Sustainability and Travel
The more we travel, the more we see travellers of all types and budgets uniting together through one common desire - to explore our beautiful planet consciously and with care. In the past, you hardly ever heard the words “luxury” and “sustainability” uttered in the same breath. Instead, you might have been labeled a “tree hugger” if you professed to being green or eco-conscious.
But caring about the way we travel and how that impacts the earth shouldn’t pigeon-hole us into some old stereotype.
The Caviar Spoon ReBelle is making big moves towards focusing on brands and people who are making efforts to seamlessly mesh sustainability with luxury because there’s no reason why those two worlds can’t exist together. Not only will we look at it from the consumer’s side but we’ll also share insights from a business perspective because, believe it or not, you can still be profitable and of a luxury calibre whilst practicing sustainability!
And don’t just take our word for it. Harvard Business Review reported that 64% of people base their loyalty on shared values with a brand. Of course, that also means walking the walk and talking the talk to garner that loyalty…which is where Six Senses comes in because they are nailing it in the sustainable luxury realm.
So on that note, we’d like to round up all our travel-loving #rebelleboss humans who wish to lap up luxury whilst giving the planet one big bear hug and introduce you to Six Senses!
About Six Senses
The Six Senses brand has always been one of our favourites so when the team invited me back to Oman 2.5 years later, there was zero hesitation apart from wondering how the recent IHG take-over would affect the uniqueness of what the brand has built up over the years.
I had already had the most electrifying conversation with Nikhil Mohan, the Marketing Head, who reeled off the initiatives that had been implemented since the last time I had visited. That alone was enough for me to move my diaries and for Anna to do the same - we weren’t going to miss out on this chance to see the sustainable side of Six Senses with our own eyes. (You can read all about the gorgeous property in our latest review here!)
Sustainable Tourism: What You Should Know
We’re here to talk travel, not business, but the renewed energy in the sustainable tourism movement is inspiring and the initiatives being put into action are quite compelling.
If you want to go down the rabbit hole, the World Tourism Organization (UNWTO) and the United Nations Development Programme (UNDP) recently published “Tourism and the Sustainable Development Goals – Journey to 2030”, which outlines how tourism stakeholders (everyone from governments to the private sector) can help contribute to a more sustainable future in tourism.
The long and short of it is, we all need to work together to support the tourism economy given the numbers of people travelling domestically and internationally each year are on the rise. As travellers, we have the power to show how desirable sustainable travel is across the board. And those tourism stakeholders mentioned above have the chance to make significant impacts, from creating more jobs to protecting the environment through to empowering local communities.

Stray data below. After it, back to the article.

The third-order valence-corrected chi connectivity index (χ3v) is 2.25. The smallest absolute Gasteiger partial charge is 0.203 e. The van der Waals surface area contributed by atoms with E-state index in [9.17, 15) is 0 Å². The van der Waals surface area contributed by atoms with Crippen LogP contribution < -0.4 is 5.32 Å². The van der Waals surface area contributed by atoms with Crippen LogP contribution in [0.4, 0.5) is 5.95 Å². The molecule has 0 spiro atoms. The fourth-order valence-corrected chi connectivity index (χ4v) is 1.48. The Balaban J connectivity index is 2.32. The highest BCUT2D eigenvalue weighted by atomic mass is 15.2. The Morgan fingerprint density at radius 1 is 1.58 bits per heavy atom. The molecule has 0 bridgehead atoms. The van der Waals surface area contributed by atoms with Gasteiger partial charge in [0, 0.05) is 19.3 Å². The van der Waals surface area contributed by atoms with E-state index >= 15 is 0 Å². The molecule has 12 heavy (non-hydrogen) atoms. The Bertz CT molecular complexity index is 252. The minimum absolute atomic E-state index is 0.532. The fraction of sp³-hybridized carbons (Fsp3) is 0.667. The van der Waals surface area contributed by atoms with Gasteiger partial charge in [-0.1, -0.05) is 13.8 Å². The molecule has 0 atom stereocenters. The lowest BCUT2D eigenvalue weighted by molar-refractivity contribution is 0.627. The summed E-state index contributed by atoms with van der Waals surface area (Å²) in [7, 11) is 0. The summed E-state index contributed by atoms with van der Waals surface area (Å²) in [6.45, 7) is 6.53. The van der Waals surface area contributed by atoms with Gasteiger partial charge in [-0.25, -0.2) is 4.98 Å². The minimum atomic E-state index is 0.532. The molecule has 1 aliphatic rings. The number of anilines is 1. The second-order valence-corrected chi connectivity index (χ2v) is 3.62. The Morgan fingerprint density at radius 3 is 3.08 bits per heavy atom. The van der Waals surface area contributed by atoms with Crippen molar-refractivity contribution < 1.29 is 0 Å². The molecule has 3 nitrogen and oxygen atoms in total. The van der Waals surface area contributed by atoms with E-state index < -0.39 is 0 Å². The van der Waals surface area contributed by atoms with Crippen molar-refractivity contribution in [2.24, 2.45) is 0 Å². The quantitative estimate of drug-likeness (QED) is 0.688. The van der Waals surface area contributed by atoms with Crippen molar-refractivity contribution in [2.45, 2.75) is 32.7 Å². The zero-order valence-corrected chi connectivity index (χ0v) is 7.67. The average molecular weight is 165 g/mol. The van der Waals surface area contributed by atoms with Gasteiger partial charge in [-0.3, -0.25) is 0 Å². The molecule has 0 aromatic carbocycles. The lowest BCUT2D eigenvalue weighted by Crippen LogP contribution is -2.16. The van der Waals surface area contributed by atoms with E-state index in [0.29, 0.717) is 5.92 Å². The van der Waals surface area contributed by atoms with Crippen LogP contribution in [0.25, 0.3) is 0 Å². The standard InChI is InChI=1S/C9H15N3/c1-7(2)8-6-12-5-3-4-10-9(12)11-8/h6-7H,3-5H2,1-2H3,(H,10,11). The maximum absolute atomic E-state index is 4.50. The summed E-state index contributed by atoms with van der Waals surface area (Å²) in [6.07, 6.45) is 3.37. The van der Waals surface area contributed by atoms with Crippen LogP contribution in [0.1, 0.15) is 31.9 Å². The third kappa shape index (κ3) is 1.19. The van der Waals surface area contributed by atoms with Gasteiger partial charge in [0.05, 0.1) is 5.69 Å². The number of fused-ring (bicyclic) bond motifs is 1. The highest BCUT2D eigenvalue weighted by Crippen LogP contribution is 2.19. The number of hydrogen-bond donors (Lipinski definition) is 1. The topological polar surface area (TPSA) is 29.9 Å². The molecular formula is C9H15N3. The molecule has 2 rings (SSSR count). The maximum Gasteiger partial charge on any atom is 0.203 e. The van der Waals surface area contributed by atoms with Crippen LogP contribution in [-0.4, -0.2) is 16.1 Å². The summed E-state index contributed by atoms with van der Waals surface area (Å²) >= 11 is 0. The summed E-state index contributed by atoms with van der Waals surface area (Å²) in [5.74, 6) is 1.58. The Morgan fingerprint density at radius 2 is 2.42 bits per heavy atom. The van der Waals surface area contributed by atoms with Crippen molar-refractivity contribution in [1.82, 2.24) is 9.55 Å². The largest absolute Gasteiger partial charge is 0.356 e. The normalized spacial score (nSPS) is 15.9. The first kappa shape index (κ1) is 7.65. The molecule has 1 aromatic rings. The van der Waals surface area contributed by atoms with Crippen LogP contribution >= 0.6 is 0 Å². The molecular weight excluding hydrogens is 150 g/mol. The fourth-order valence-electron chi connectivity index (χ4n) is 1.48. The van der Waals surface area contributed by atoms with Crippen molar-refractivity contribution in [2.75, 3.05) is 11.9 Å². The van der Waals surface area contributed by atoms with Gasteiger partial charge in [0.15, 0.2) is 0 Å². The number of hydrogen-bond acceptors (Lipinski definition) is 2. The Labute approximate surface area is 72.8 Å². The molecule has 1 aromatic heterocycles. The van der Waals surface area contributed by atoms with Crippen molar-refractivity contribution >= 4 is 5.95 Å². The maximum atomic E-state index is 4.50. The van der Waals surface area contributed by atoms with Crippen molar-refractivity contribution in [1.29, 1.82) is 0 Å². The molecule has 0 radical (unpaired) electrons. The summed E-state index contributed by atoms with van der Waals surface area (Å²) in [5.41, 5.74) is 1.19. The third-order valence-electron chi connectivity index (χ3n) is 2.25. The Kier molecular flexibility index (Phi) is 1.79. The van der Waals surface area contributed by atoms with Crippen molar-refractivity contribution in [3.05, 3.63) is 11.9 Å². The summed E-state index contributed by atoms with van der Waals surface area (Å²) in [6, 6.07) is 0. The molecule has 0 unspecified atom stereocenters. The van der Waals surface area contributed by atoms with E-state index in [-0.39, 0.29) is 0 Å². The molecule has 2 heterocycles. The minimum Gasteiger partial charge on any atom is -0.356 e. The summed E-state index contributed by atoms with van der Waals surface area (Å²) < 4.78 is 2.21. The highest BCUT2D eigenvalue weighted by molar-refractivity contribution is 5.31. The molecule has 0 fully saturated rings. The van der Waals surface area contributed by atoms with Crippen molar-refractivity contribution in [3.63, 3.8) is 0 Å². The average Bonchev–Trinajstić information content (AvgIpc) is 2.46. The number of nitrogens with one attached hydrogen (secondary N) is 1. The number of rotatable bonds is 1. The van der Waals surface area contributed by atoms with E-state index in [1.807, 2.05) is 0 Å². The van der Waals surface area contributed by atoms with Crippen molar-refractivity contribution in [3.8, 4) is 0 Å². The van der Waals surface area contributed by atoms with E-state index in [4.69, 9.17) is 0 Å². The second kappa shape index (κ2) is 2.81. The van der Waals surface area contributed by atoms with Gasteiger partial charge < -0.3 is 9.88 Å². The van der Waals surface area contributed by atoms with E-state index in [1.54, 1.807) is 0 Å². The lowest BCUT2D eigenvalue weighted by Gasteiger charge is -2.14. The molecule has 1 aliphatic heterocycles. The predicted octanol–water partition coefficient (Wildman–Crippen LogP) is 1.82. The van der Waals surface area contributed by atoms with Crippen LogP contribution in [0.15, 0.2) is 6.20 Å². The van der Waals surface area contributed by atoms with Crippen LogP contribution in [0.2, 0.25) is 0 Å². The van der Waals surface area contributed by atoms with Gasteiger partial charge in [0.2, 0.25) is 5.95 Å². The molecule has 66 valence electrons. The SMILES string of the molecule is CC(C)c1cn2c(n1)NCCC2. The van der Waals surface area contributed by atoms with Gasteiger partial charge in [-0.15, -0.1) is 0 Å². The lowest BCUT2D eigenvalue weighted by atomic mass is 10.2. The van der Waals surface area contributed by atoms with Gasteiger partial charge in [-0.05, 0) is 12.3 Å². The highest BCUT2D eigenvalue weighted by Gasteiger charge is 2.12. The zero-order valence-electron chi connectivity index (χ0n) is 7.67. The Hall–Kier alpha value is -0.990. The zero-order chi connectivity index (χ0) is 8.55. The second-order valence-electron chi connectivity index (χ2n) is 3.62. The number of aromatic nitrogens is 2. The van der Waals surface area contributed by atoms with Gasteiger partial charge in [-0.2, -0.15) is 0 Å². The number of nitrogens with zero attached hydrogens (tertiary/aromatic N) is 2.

Let’s say a business chooses to replace plastic straws with paper ones. It might seem like a drop in the ocean from the outside but up in corporate, you can bet there were months of number-crunching and debates before that decision was put into action. After all, it’s likely going to put a significant ding in the annual budget. But if we show we’re still willing to spend the money and support the brand (perhaps even more so because of that tiny change), that little drop becomes a ripple which becomes a wave.
Which brings us back to Six Senses Zighy Bay. Sustainable travel in countries such as New Zealand, Switzerland, Finland, Sweden, and Norway are the norm…but how does that translate in the usually over-the-top GCC?
Sustainability at Six Senses
Hands down, Six Senses Zighy Bay is an incredible retreat for those seeking quiet luxury. You’re isolated with the mountains on one side, a pristine blue ocean on the other, and layers of top-notch service and five-star amenities in between. It’s truly one of the shining stars in this region that makes me want to come back again and again. (You can read more about the leisure side here.)
But although the leisure side of Six Senses was an attractive lure, it was Nikhil’s excitement about their sustainability initiatives that really drew me back.
Soon after Anna and I paraglided in and settled into our villa (and did a proper swooning over the space), we embarked on a tour that revealed how committed they are to sustainability. The Six Senses brand isn’t phoning it in with surface-level actions that look good on paper but don’t do much else. The entire brand has been built around taking care of the planet and its people…not simply raking in the profits.
Stop 1: The Organic Garden
Before you get too cosy in your villa, coax yourself out because it would be dire for you to not spend a couple of hours experiencing what the 400+ strong SSZB team are doing. Just throw on some shorts, jump on your bicycle (or ask your GEM to pick you up in a buggy), and start exploring the property.
Our first stop was the Organic Garden. With Nikhil leading the way, we wound our way through produce of every shape, size, and colour. Anna and I walked around plucking lemongrass and mint leaves, attempting to lift a massive 15 kg calabash, warily eyeing oversized chilis, and drooling over the freshest, plumpest tomatoes. In between these moments, Nikhil explained they try to grow as much as possible within the Bay and source locally for everything else, keeping it within a 3-hour flight to ensure maximum freshness.
It was incredible seeing firsthand what a bit of sweat, dedication, and patience can create. If there’s anyone who still believes you can’t grow fresh produce in the UAE or that everything has to be imported, get over to Zighy Bay ASAP for some inspiration.
And just to show there really are no pesticides used on the property, Omani bees also call Zighy Bay their home. These special bees, known to produce some of the best honey in the world, prefer plants like basil and chili rather than regular flowers, and they wouldn’t be around here if there were any chemicals present. (By the way, the honey is absolutely delicious with a unique taste - keep an eye out for it at breakfast.)